Leeton District Hospital remains without an obstetrician to deliver babies

The Leeton District Hospital is still without an obstetrician.
The Leeton District Hospital is still without an obstetrician.

A FORMER Leeton resident is fearful returning to her home town could spell danger for her unborn child. 

Katherine Barraclough is 37 weeks pregnant with her second child and won’t be returning to Leeton to visit family until her baby is born. 

Ms Barraclough was shocked and dismayed to learn the Leeton District Hospital was still without an obstetrician. 

She said she wouldn’t be putting her baby’s life at risk by visiting Leeton while still pregnant. 

Currently working as a solicitor in Canberra, Ms Barraclough said the lack of an obstetrician in Leeton meant the lives of pregnant women and their babies were at risk. 

“With my first baby I was happy to visit Leeton close to my due date as I knew obstetric care was available and I had confidence I would have the best care if needed,” she said.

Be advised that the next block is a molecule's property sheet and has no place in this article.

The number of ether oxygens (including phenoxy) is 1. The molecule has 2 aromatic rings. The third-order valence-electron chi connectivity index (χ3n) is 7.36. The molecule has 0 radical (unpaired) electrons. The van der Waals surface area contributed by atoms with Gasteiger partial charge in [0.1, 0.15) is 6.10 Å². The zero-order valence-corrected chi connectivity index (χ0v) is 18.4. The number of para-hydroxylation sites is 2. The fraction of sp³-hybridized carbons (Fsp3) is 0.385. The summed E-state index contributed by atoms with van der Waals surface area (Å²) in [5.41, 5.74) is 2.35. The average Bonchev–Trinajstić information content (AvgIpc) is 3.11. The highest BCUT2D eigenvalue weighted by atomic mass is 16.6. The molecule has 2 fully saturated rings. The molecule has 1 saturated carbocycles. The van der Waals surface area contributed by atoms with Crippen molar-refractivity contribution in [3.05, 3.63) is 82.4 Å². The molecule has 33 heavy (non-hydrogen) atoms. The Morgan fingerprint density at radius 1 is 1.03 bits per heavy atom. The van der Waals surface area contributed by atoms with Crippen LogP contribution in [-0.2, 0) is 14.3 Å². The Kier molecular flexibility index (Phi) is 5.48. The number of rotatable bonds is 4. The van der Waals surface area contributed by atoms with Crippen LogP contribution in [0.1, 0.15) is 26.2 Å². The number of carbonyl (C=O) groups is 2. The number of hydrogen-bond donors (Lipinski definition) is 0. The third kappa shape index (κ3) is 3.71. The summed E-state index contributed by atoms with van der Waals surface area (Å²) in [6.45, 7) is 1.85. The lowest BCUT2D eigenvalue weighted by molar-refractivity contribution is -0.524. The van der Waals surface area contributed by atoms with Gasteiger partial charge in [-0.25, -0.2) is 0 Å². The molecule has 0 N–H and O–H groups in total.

“While the quality of midwifery at Leeton is still, I am sure, outstanding, I am concerned about the lack of an obstetrician in an emergency.”

The Murrumbidgee Local Health District didn’t commit to saying it was actively seeking an obstetrician for the hospital, but rather it would welcome the “opportunity to credential a general practitioner obstetrician for Leeton”. 

Leeton Health Service manager Jenny Tyrrell said there were currently no eligible, full-time general practitioners with a diploma of obstetrics in the shire. 

“Therefore, Leeton hospital does not meet NSW Health requirements to provide birthing services,” she said. 

“Midwives are completing additional training off-site in preparation for the start of the midwifery-led model of care. 

“A steering committee and working party have been established. 

“Before the new model is finally implemented, a NSW Health risk assessment is being undertaken.

“This will include conversations with key stakeholders, including community members.”

The hospital is providing antenatal and postnatal care for families. 

Despite that, Ms Barraclough was adamant more questions than answers continued to be raised. 

“Does Griffith hospital have the capacity to birth additional babies?” she asked. 

“What is being done about the negative impacts on women and their families being so removed from obstetric care?” 

Once the midwifery-led model of care is implemented, midwives will be able to birth “low-risk” women at the hospital. 



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